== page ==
They say the world has changed. This is it now. Cyberspace. Not the village centre, not the town square. This is the place where people meet, talk about their lives, barter their goods, band together in cliques.
So it’s a huge thing. I know you. You know her. I know her who knows her who knows her. Social networking. I have a web of contacts I can use and who can use me. I ask a question, a virtually attentive audience replies. I get my attention fix. People listen to me. I feel valued.
It’s that last bit I have had a problem with. Apart from some strange need to be a closet social rebel and a strong desire to not be sucked into Groupthink and Groupspeak or be sucked into a social networking phenomena without knowing precisely what I think and why I think that way about it, that was probably the main reason for not joining Facebook earlier. Why should I seek being valued by virtual friends who probably do not, by view of their virtual-ness, know the real me? I tend to make close friends very slowly; I think at some basic level I’m cautious of being hurt by people. Although my life is quite an open book— I share my dreams, likes and dislikes quite openly — I’m not the needy friend who wants and seeks your attention, simply because I’ve learnt how to deal without that aspect, having been let down by (admittedly formerly high) expectations of friendship before.
I think joining Facebook will open up that can of worms again. Pessimistically, I would have a lot of friends, people I’ve known from school, churches, travelling, but only a handful would probably be bothered about me. To the rest I would be a stamp in their collection, a number to add to their virtual popularity. Ever holding onto my idealistic view of friendship, I wonder. Would I be poorer without those friends?
But it’s all about networking, they say. All about knowing her from a friend who knows a friend who knows a friend. That “her” who might be the key to your business success, your intellectual breakthrough. Instead of finding “her” in the midst of a crowd, or though the rare benevolent recommendation of a friend who happens to remember that she knows a friend, who —- through another low-probability occurrence of rare benevolence— remembers she knows a friend, who takes a month to consider and get back to that friend, who takes a month or two to get back to your friend who dilly-dallies and takes some time more to get back to you. Virtual networking puts you in contact with “her” in an instant, cutting through benevolence, saving time on friendship favours and real-life broken telephone pass-the-message.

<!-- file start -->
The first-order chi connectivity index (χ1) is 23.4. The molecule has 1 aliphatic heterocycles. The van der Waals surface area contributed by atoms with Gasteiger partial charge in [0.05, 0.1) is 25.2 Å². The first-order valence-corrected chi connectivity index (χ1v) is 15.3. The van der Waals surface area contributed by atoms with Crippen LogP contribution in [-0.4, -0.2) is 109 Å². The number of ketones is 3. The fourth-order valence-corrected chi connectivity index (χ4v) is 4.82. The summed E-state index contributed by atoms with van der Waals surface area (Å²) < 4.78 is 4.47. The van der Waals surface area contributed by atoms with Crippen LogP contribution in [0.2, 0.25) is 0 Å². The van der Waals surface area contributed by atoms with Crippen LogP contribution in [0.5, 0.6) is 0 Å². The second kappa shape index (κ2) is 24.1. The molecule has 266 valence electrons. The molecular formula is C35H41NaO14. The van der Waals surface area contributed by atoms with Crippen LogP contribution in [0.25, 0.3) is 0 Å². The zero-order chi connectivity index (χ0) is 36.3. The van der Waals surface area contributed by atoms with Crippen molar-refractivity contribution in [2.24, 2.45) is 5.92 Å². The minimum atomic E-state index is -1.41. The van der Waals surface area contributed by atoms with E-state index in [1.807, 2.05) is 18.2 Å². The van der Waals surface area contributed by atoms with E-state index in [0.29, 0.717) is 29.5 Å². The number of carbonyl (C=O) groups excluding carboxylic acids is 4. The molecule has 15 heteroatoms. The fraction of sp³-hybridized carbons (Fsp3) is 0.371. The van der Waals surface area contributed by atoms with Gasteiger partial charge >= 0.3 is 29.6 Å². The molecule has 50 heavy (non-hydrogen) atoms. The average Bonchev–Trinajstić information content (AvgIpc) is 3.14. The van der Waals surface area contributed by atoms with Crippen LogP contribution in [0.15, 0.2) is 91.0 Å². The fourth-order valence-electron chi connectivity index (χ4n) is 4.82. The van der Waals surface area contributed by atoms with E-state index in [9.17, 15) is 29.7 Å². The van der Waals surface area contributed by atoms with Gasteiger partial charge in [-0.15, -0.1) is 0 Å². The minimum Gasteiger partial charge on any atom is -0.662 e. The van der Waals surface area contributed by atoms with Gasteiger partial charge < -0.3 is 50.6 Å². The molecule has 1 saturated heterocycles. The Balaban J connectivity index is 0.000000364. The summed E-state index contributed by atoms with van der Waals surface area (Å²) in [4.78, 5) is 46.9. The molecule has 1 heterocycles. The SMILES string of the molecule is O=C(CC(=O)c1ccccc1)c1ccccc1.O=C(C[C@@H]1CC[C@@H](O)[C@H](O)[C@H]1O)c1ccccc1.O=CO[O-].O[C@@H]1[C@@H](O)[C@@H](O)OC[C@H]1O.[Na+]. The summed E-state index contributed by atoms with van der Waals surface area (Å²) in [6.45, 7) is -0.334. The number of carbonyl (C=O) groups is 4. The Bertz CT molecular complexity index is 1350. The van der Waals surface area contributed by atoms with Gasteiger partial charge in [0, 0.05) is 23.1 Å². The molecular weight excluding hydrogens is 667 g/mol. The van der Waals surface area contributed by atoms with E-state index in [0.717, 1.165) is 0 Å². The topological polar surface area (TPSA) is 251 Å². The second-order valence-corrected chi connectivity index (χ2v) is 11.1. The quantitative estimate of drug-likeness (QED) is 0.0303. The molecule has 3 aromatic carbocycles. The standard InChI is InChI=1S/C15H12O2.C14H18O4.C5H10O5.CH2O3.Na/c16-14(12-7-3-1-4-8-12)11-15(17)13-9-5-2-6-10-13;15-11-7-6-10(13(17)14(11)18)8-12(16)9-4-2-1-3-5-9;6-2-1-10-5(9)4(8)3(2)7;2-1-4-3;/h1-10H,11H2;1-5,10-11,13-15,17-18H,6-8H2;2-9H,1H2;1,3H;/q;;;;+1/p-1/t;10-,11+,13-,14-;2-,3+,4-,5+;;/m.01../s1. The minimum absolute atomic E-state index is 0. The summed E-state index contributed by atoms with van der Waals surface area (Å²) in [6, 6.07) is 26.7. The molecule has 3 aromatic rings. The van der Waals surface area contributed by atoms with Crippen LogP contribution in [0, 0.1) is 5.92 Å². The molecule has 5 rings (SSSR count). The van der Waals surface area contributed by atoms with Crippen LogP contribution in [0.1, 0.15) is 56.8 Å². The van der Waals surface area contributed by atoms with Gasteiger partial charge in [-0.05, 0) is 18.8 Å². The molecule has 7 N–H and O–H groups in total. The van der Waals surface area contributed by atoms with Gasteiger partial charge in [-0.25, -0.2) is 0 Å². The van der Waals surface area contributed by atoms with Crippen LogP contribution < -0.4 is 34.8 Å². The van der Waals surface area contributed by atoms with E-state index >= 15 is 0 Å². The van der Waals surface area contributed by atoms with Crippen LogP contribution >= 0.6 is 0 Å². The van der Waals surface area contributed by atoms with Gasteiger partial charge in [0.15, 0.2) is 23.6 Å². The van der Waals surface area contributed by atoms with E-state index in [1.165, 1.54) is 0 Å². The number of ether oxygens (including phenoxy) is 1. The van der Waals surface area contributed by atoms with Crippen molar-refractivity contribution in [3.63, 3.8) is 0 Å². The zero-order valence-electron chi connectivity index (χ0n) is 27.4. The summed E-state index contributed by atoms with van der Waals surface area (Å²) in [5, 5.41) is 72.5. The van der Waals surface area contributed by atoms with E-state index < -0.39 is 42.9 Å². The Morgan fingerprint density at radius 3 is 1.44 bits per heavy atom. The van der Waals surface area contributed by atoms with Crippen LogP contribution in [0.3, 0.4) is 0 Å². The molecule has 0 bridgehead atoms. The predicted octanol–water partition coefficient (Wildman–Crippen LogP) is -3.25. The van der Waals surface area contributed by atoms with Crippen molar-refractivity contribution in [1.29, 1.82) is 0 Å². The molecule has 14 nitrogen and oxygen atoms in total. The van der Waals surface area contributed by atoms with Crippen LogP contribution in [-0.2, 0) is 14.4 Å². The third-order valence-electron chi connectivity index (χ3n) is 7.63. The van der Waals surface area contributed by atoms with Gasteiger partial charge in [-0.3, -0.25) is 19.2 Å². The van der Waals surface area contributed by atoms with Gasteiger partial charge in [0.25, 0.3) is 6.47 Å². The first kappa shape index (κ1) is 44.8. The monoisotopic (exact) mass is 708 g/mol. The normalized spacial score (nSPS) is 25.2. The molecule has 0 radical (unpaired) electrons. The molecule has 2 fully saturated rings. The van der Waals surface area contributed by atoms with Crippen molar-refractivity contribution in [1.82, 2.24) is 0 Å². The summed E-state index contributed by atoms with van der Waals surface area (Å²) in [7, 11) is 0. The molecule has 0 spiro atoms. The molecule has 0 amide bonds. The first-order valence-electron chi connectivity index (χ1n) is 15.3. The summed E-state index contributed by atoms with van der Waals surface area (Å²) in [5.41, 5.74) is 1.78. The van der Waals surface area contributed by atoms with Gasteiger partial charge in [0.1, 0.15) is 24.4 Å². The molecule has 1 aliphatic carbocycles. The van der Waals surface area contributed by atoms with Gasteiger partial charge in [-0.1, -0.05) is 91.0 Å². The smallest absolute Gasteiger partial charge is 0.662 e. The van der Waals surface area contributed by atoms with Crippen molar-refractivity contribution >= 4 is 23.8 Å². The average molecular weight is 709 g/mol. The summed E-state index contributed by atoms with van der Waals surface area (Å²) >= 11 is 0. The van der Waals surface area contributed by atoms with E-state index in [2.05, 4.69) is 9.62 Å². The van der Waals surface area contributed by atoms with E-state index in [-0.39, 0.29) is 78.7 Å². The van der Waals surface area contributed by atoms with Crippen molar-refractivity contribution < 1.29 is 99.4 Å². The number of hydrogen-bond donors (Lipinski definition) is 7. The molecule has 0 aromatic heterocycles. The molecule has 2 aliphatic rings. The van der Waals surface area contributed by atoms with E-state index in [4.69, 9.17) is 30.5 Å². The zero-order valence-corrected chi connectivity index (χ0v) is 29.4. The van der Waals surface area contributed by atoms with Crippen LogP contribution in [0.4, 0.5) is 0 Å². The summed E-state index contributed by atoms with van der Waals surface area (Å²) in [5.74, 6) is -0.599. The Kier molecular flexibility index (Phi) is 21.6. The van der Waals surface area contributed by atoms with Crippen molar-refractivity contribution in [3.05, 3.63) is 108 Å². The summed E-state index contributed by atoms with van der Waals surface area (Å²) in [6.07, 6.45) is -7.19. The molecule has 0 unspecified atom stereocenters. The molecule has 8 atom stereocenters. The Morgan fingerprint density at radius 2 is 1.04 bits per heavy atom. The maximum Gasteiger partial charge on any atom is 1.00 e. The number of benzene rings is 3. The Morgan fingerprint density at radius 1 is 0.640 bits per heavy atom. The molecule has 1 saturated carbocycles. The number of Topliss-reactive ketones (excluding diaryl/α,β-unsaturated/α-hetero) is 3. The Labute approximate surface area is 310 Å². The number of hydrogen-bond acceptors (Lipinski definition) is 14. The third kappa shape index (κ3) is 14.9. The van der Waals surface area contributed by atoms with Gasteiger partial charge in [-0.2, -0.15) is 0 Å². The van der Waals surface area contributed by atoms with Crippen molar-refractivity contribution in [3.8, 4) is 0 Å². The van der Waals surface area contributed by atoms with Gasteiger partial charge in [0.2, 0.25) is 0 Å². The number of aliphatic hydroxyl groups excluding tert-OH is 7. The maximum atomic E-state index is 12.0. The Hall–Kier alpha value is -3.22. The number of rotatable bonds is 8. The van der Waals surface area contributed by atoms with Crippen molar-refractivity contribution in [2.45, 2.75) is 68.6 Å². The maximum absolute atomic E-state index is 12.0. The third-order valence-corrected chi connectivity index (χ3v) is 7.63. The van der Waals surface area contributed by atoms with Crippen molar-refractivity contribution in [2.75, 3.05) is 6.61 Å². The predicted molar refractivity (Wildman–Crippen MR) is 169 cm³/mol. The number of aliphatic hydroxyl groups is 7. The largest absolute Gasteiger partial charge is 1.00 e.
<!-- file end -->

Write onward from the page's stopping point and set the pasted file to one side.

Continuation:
I do like making friends, I do. But this way just makes it so cold, doesn’t it? I want to be your friend because there is something you can do for me. That’s so transactional. (Yes, I remain, at heart, an idealist.)
I hate the idea of getting gratification from talking to people online, from using people online, from waiting for online friends to reply you. It’s tough enough in real life, why should I double the rejection ante in cyberspace?
Perhaps I’m just a recluse. I love being alone, love thinking alone. I’m linked in enough to the world already. Yet paradoxically, I want to talk. Want to make my voice heard, want to publish my ideas, want to hear my written voice on the Internet alongside other voices. That gives me satisfaction, being a part of a whole.
Is that what a sense of belonging means?
I think this way, oh no. I think I’m crazy. Oh, you agree? (relief) Why, then I’m not crazy afterall then. A sanity checkpoint. Is that the same as having a sense of belonging? I belong to a group of people. They love me, I love them.
I do have groups of friends like that in real life, but they originate mostly from childhood innocence, when no one really thought that hard about “What’s in it for me?” when it came to playground bonds. Perhaps that’s the only way true friendship can exist.. Friendships borne out of non-intent will stand the test of time, will be whatever, however, whenever (barring, of course, the inevitable friendship-diluting entry of a romantic Other).
That last realisation jolted me out of my treatise. The list of friendships diluted (I won’t say lost, just, well, de-prioritised, I guess…once again) due to friends getting attached/married/work-mad/school-mad has increased, hence automatically decreasing the number of close friends from the already scanty few groups of nomads to puffs of vulnerable we-used-to-be-close connections.
So I joined Facebook.
This is probably a classic case of Gen thinking too much.
I actually wrote that quite some time ago, when I joined Facebook to check out C’s group page for an article. Then I left the account dormant, not doing anything, not really bothering, until push came to shove, one more friend offered to set up an account for me, and I finally relented. During the quarantine period,I promised.
And so I finally put up a profile pic and as of now, have 11 friends.
Of course, this has opened up all the old insecurities of fears of vulnerability. Ironic, since I’ve been blogging for the last 12 years… but I guess one can hide, somewhat, behind a faceless blog (pun intended) whereas Facebook puts a face to your thoughts and faces to your friends too.
Perhaps it’s the nature of my job, one that seems to mandate that my personal life be kept almost saintly, in line with a professional responsibility of setting some sort of example. Or perhaps it’s just me being very paranoid.